BEIJING – A woman human rights activist has been held incommunicado since she was taken away by Chinese authorities from her home in Shanghai on March 20, Amnesty International said on Wednesday, urging the government to set her free without any further delay.
The rights group said the “devoted grassroots human rights defender,” Chen Jianfang, has been denied access to a lawyer of her choice or her family which has raised “fears that she is at real risk of torture and other ill treatment.”
The police have also not revealed the details about where Chen has been detained since she and her husband were taken away by police on March 20 from their Shanghai home.
Citing unnamed sources, Amnesty International said their “neighbor witnessed approximately seven police cars of the Shanghai Municipal Public Security Bureau parked outside their home” on the morning of that day.
“Amnesty International has been told that police did not inform the couple of the offense they were suspected of committing when they were arrested. Chen’s husband was released on bail on April 3,” the rights group said.
Citing unconfirmed reports, the non-profit said she was “formally arrested on suspicion of the charge of ‘inciting subversion of state power’ in June,” a charge frequently used by China against activists and dissidents.
According to Chinese law, the police have the authority to keep suspects incommunicado and in a secret location for up to six months in cases involving national security, terrorism and bribery.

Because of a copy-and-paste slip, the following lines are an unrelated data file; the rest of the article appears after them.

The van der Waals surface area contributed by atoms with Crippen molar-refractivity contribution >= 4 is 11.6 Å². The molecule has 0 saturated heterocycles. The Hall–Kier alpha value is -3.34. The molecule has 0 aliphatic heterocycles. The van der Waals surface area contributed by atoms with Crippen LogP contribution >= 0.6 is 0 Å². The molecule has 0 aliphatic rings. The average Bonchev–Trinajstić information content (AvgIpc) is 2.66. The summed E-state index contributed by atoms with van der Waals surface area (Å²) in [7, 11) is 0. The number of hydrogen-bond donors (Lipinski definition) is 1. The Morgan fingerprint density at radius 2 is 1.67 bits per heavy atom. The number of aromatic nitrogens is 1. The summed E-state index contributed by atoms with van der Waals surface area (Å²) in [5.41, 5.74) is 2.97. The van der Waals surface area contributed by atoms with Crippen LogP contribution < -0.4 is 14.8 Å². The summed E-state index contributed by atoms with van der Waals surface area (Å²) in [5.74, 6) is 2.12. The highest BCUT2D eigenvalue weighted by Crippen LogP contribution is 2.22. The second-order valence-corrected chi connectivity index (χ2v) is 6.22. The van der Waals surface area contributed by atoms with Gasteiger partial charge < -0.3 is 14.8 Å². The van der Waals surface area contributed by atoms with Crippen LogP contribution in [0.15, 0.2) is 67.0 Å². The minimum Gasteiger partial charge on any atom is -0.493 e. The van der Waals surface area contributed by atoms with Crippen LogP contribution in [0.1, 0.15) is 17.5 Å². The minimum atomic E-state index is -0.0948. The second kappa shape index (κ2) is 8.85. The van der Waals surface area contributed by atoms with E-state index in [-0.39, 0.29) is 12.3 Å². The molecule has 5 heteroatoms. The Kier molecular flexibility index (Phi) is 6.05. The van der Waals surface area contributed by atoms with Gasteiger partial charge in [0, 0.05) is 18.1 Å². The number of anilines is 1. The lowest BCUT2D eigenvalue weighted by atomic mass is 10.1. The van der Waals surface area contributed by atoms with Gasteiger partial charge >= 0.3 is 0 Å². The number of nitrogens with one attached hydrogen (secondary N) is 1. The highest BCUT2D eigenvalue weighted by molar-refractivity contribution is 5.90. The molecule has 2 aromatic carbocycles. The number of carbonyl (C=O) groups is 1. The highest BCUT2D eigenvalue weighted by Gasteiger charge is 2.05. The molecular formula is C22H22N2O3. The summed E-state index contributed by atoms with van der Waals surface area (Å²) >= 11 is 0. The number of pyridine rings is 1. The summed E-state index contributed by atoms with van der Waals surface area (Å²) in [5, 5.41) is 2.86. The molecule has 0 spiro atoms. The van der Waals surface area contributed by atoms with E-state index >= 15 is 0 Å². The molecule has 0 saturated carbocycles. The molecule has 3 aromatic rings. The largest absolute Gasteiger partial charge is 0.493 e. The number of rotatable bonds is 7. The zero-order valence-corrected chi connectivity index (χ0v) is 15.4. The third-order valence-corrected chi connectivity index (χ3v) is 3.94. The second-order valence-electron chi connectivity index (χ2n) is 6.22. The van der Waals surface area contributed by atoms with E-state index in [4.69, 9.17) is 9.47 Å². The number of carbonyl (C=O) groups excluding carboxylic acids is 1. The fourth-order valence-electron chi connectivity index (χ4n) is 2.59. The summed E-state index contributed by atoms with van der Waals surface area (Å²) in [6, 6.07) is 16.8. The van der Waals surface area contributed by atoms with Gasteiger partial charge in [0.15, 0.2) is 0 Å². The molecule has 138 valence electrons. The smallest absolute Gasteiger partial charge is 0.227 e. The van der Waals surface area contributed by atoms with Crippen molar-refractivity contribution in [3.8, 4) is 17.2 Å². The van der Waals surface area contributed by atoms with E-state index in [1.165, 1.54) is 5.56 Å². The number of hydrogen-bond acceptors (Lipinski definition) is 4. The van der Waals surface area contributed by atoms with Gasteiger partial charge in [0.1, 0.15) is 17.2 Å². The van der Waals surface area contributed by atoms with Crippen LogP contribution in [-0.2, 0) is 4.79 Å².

Amnesty said Chen’s friends “have speculated that her detention was related to her online article, posted on March 14, commemorating the fifth anniversary of Cao Shunli’s death.”
Cao, a lawyer and activist and Chen’s friend and colleague, died in custody in 2014, months after she was arrested before she was to fly to Geneva to attend a session of the United Nations Human Rights Council.
Amnesty said Chen’s lawyer showed up before the authorities in June to ask about the case but they refused to provide him with any information claiming that he was not a valid legal representative.
The group urged the Chinese authorities to release Chen “immediately and unconditionally as she is a prisoner of conscience, deprived of liberty solely for exercising her human rights peacefully.”
The activist has been a victim of police persecution since 2000, when she started claiming compensation from authorities after land under cultivation in her village on the outskirts of Shanghai was “forcibly seized for redevelopment.”